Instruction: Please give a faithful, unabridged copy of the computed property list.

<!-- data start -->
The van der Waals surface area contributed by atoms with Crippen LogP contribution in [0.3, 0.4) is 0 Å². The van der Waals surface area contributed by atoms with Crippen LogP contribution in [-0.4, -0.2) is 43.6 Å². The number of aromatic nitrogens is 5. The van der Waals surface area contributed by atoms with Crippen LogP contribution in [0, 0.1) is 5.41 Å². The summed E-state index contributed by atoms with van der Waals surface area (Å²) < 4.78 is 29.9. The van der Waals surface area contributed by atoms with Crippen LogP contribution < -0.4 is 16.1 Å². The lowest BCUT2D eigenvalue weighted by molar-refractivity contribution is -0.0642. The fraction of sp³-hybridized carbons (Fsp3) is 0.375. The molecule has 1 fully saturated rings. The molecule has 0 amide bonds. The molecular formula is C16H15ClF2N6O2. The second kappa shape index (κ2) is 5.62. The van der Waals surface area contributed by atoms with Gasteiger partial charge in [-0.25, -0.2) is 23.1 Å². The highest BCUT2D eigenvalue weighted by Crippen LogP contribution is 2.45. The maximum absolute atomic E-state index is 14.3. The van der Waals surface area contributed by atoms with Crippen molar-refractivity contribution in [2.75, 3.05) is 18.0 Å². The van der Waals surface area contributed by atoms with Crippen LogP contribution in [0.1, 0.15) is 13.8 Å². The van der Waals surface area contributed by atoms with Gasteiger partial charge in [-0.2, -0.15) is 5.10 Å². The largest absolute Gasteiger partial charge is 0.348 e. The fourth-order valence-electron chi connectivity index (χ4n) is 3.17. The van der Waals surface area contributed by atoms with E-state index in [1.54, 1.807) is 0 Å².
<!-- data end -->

The van der Waals surface area contributed by atoms with Crippen LogP contribution in [0.3, 0.4) is 0 Å². The van der Waals surface area contributed by atoms with Crippen LogP contribution in [-0.4, -0.2) is 43.6 Å². The number of aromatic nitrogens is 5. The van der Waals surface area contributed by atoms with Crippen LogP contribution in [0, 0.1) is 5.41 Å². The summed E-state index contributed by atoms with van der Waals surface area (Å²) < 4.78 is 29.9. The van der Waals surface area contributed by atoms with Crippen LogP contribution < -0.4 is 16.1 Å². The lowest BCUT2D eigenvalue weighted by molar-refractivity contribution is -0.0642. The fraction of sp³-hybridized carbons (Fsp3) is 0.375. The molecule has 1 fully saturated rings. The molecule has 0 amide bonds. The molecular formula is C16H15ClF2N6O2. The second kappa shape index (κ2) is 5.62. The van der Waals surface area contributed by atoms with Gasteiger partial charge in [-0.25, -0.2) is 23.1 Å². The highest BCUT2D eigenvalue weighted by Crippen LogP contribution is 2.45. The maximum absolute atomic E-state index is 14.3. The van der Waals surface area contributed by atoms with Crippen molar-refractivity contribution in [2.75, 3.05) is 18.0 Å². The van der Waals surface area contributed by atoms with Crippen LogP contribution in [0.1, 0.15) is 13.8 Å². The van der Waals surface area contributed by atoms with Gasteiger partial charge in [-0.2, -0.15) is 5.10 Å². The largest absolute Gasteiger partial charge is 0.348 e. The fourth-order valence-electron chi connectivity index (χ4n) is 3.17. The van der Waals surface area contributed by atoms with E-state index in [1.54, 1.807) is 0 Å².